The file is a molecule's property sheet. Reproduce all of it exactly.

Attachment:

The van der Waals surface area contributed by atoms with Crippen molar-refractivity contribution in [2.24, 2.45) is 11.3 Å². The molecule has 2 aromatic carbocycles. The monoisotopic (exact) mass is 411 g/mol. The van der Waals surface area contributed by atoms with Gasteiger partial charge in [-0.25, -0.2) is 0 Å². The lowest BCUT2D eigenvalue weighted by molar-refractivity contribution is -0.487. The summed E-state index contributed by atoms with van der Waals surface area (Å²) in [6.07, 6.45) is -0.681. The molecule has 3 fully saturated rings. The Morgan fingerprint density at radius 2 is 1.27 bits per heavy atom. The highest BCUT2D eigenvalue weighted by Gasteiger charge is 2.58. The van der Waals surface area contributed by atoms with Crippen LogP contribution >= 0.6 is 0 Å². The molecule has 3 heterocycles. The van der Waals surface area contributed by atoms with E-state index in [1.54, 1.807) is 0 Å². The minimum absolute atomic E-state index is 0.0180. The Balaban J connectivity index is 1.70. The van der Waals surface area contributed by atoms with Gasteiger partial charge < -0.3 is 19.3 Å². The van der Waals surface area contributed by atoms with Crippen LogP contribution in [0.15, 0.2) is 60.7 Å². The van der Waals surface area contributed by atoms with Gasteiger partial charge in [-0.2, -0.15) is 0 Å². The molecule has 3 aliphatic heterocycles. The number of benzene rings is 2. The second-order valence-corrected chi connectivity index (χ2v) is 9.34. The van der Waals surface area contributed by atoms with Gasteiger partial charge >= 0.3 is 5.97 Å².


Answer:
The van der Waals surface area contributed by atoms with Crippen molar-refractivity contribution in [2.24, 2.45) is 11.3 Å². The molecule has 2 aromatic carbocycles. The monoisotopic (exact) mass is 411 g/mol. The van der Waals surface area contributed by atoms with Gasteiger partial charge in [-0.25, -0.2) is 0 Å². The lowest BCUT2D eigenvalue weighted by molar-refractivity contribution is -0.487. The summed E-state index contributed by atoms with van der Waals surface area (Å²) in [6.07, 6.45) is -0.681. The molecule has 3 fully saturated rings. The Morgan fingerprint density at radius 2 is 1.27 bits per heavy atom. The highest BCUT2D eigenvalue weighted by Gasteiger charge is 2.58. The van der Waals surface area contributed by atoms with Crippen LogP contribution >= 0.6 is 0 Å². The molecule has 3 heterocycles. The van der Waals surface area contributed by atoms with E-state index in [1.54, 1.807) is 0 Å². The minimum absolute atomic E-state index is 0.0180. The Balaban J connectivity index is 1.70. The van der Waals surface area contributed by atoms with Gasteiger partial charge < -0.3 is 19.3 Å². The van der Waals surface area contributed by atoms with Crippen LogP contribution in [0.15, 0.2) is 60.7 Å². The van der Waals surface area contributed by atoms with Gasteiger partial charge in [-0.2, -0.15) is 0 Å². The molecule has 3 aliphatic heterocycles. The number of benzene rings is 2. The second-order valence-corrected chi connectivity index (χ2v) is 9.34. The van der Waals surface area contributed by atoms with Gasteiger partial charge >= 0.3 is 5.97 Å².